Panorama of the Monumental Grandeur of the Mississippi Valley – section 04, by John J. Egan. Courtesy of the Saint Louis Art Museum via Wikimedia Commons
Late in the fall of 1846, an ambitious young artist named John Banvard arrived in Boston with an enormous piece of canvas. Although a native of New York City, Banvard had spent his late teens and twenties traversing the great wide rivers of the west, earning a living as a peddler, an itinerant painter, and a sometime showman of fossils, Indian artifacts, and dioramas. At some point during his travels, he “was actuated by a patriotic and honorable ambition, that America should produce the largest painting in the world.” He subsequently embarked on a journey of four hundred days in a skiff on the Mississippi, making sketches for a massive panoramic painting of the banks of the mighty river from St. Louis to New Orleans to fulfill this ambition. He then settled in Louisville, taking in artistic odd jobs to support himself while he finished his canvas. He was penniless by the moment of its unveiling, which went over with a resounding thud in the river city. And thus he made his way back east, where his brother was a minister, hoping for greater recognition and of course financial success.
American Broadsides & Ephemera, Series 1, with no known author. Courtesy of Wikimedia Commons
Banvard must have been relieved when his panorama of the Mississippi proved to be a hit in Boston, even against competitors like “The Ingenious Mechanical Diorama of the Battle of Bunker Hill”; the “Great Moving Panorama of the Mexican Campaign”; and “the celebrated Ethiopian Minstrels! The Wonder of the World. Master Juba, the greatest dancer now living. . . . Together with the amusing Fantoccini, and Mr. Davis, the Comic Conjurer!” It provoked a range of responses from its New England audience. The mainstream Boston Journal celebrated its accuracy, rhapsodizing that, “While looking at the picture as it slowly passes before the spectator, one cannot but be delighted with the natural and lifelike appearance which every object presents.” The abolitionist Boston Liberator struck a more mournful tone, observing that, “As we gazed on these places, we could not help feeling sad to think that they were the headquarters of all that is polluted, oppressive, desperate and murderous.” Longfellow used the panorama as a backdrop for the trials and tribulations of his wandering Acadians in Evangeline, and a couple of decades later, Thoreau observed with characteristic bombast about this or a similar Mississippi panorama, “I saw that this was a Rhine stream of a different kind; that the foundations of castles were yet to be laid, and the famous bridges were yet to be thrown over the river; and I felt that this was the heroic age itself, though we know it not, for the hero is commonly the simplest and obscurest of men.”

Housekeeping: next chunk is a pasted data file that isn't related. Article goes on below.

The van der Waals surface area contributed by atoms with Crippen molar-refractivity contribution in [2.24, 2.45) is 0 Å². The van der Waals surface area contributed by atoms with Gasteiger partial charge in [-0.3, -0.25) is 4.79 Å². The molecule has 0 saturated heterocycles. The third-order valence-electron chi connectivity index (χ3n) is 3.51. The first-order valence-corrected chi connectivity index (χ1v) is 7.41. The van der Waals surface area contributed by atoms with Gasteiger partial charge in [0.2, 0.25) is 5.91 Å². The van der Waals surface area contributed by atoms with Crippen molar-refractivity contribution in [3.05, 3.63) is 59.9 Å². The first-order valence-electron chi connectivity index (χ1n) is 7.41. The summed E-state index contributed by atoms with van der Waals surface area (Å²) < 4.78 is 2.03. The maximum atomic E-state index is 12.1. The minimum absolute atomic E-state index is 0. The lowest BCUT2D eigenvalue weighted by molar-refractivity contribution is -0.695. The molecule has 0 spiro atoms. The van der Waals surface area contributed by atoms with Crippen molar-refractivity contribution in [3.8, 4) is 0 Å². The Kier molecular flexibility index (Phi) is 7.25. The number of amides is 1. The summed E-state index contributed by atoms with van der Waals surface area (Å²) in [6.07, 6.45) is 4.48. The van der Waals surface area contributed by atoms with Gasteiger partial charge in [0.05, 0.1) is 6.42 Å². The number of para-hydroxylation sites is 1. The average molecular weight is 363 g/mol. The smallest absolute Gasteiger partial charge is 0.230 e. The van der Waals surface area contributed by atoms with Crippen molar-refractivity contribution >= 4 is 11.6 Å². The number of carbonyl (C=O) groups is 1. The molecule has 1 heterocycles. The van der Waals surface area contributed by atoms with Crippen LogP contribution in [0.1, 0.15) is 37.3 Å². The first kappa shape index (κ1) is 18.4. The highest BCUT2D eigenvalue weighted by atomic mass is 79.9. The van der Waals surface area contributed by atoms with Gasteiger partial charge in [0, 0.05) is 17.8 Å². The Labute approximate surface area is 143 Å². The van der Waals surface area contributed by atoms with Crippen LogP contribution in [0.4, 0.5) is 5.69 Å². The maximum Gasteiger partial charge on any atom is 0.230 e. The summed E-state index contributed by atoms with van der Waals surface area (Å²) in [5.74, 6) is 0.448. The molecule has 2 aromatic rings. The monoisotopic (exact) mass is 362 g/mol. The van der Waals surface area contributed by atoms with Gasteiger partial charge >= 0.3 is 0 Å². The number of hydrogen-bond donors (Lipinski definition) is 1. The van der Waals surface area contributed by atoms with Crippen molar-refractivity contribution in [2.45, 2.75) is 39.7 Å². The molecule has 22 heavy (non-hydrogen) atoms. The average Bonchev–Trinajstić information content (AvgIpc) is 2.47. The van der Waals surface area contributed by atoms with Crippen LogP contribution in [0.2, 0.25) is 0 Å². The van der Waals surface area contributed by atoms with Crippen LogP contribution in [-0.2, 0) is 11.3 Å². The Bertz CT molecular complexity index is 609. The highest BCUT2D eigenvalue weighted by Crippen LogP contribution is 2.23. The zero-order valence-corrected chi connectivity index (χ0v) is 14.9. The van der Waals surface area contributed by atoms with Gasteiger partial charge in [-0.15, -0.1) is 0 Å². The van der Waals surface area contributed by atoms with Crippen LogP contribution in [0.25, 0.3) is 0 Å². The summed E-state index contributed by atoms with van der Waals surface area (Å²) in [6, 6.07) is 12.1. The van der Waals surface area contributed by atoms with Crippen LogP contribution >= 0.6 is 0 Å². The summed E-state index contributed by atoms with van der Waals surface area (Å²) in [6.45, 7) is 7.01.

One hundred and seventy years later, Banvard’s Panorama has inspired the name of this new digital extension of The Journal of the Early Republic. Like its namesake, I hope this online forum will be sweeping in scope and evoke a diverse array of thoughtful and timely responses. I hope to publish the work of many contributors who grasp both the heroic scale and the intimate details of life in the early American republic. I hope it claims its share of attention in an already lively world of digital early America. I hope that it both inspires and entertains, and serves as a common topic of conversation in the social circles of early Americanists. (Unlike its namesake, I hope it does not promise comically more than it can deliver.)
The Panorama will serve as a venue for early Americanists to hold informal conversations of issues raised by the cutting-edge scholarship published in the JER and elsewhere. Its mission is to surround the scholarship in the JER with supplementary materials and related discussions, and to immerse readers in the process of researching, writing, and teaching the early American republic. These conversations will encompass the pedagogical challenges and opportunities of teaching the latest research in the field; the research methodologies and archival techniques behind these new findings; and the moral, political, and philosophical imperatives of being a scholar of early America in the twenty-first century. Think of The Panorama as inhabiting the space between the freewheeling eclecticism of a traditional blog and the stately formalism of a traditional scholarly journal. Our conversations will be timely but not reactive. In this quiet corner of the early Americanist internet, I invite the deep intellectual bench of the JER to let its hair down just a bit.
As founding editor of The Panorama, I have an expansive vision of and an “honorable ambition” for what such a venue might look like. But it is by far more important that The Panorama serve as a meeting place for our entire community, so I welcome your feedback about contributions you’d like to make, conversations you’d like to start, and scholars you’d like to hear more from. This line of communication is wide open at email@example.com. I look forward to hearing from all of you.
 John Banvard and John Putnam, Description of Banvard’s Panorama of the Mississippi River, Painted on Three Miles of Canvas; Exhibiting a View of Country 1200 Miles in Length, Extending from the Mouth of the Missouri River to the City of New Orleans; Being by Far the Largest Picture Ever Executed by Man (Boston, 1847), 3‒14; quotation on 9. See also R. Bruce McMillan, “Objects of Curiosity: Albert Koch’s 1840 St. Louis Museum,” The Living Museum 42, nos. 2, 3 (1980), 35‒38; and Dorothy Dondore, “Banvard’s Panorama and the Flowering of New England,” New England Quarterly 11, no. 4 (1938), 817‒26.
 Dondore, “Banvard’s Panorama,” 819‒22.